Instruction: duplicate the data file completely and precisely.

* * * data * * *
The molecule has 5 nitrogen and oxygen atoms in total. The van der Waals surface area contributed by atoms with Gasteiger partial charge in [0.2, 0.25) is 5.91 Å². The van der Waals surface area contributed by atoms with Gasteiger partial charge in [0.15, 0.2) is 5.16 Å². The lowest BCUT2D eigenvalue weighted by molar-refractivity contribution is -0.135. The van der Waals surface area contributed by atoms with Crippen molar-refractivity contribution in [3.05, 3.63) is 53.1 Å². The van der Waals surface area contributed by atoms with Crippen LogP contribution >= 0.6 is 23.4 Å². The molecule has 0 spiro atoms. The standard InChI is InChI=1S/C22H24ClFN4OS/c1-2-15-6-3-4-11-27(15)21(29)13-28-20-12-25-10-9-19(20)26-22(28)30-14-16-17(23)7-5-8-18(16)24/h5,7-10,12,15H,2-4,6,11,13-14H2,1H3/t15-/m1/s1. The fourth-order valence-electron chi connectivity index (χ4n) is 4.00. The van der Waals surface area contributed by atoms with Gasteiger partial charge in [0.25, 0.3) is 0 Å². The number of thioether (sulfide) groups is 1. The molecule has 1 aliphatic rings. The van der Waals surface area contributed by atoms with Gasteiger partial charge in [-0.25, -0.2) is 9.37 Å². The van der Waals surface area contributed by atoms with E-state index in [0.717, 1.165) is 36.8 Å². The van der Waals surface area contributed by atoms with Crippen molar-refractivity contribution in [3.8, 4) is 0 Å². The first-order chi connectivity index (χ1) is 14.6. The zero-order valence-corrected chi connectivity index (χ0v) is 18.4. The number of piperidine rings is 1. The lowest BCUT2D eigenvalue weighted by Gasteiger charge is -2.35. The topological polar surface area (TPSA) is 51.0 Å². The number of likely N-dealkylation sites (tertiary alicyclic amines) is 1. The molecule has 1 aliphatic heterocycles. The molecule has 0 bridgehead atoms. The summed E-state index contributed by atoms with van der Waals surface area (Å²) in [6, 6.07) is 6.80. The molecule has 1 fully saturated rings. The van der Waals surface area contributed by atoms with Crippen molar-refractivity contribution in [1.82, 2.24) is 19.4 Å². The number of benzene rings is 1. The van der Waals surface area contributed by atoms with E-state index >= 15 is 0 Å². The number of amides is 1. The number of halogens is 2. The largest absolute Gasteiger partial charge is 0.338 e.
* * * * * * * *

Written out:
The molecule has 5 nitrogen and oxygen atoms in total. The van der Waals surface area contributed by atoms with Gasteiger partial charge in [0.2, 0.25) is 5.91 Å². The van der Waals surface area contributed by atoms with Gasteiger partial charge in [0.15, 0.2) is 5.16 Å². The lowest BCUT2D eigenvalue weighted by molar-refractivity contribution is -0.135. The van der Waals surface area contributed by atoms with Crippen molar-refractivity contribution in [3.05, 3.63) is 53.1 Å². The van der Waals surface area contributed by atoms with Crippen LogP contribution >= 0.6 is 23.4 Å². The molecule has 0 spiro atoms. The standard InChI is InChI=1S/C22H24ClFN4OS/c1-2-15-6-3-4-11-27(15)21(29)13-28-20-12-25-10-9-19(20)26-22(28)30-14-16-17(23)7-5-8-18(16)24/h5,7-10,12,15H,2-4,6,11,13-14H2,1H3/t15-/m1/s1. The fourth-order valence-electron chi connectivity index (χ4n) is 4.00. The van der Waals surface area contributed by atoms with Gasteiger partial charge in [0.25, 0.3) is 0 Å². The number of thioether (sulfide) groups is 1. The molecule has 1 aliphatic rings. The van der Waals surface area contributed by atoms with Gasteiger partial charge in [-0.25, -0.2) is 9.37 Å². The van der Waals surface area contributed by atoms with E-state index in [0.717, 1.165) is 36.8 Å². The van der Waals surface area contributed by atoms with Crippen molar-refractivity contribution in [3.8, 4) is 0 Å². The first-order chi connectivity index (χ1) is 14.6. The zero-order valence-corrected chi connectivity index (χ0v) is 18.4. The number of piperidine rings is 1. The lowest BCUT2D eigenvalue weighted by Gasteiger charge is -2.35. The topological polar surface area (TPSA) is 51.0 Å². The number of likely N-dealkylation sites (tertiary alicyclic amines) is 1. The molecule has 1 aliphatic heterocycles. The molecule has 0 bridgehead atoms. The summed E-state index contributed by atoms with van der Waals surface area (Å²) in [6, 6.07) is 6.80. The molecule has 1 fully saturated rings. The van der Waals surface area contributed by atoms with Crippen molar-refractivity contribution in [1.82, 2.24) is 19.4 Å². The number of benzene rings is 1. The van der Waals surface area contributed by atoms with E-state index >= 15 is 0 Å². The number of amides is 1. The number of halogens is 2. The largest absolute Gasteiger partial charge is 0.338 e.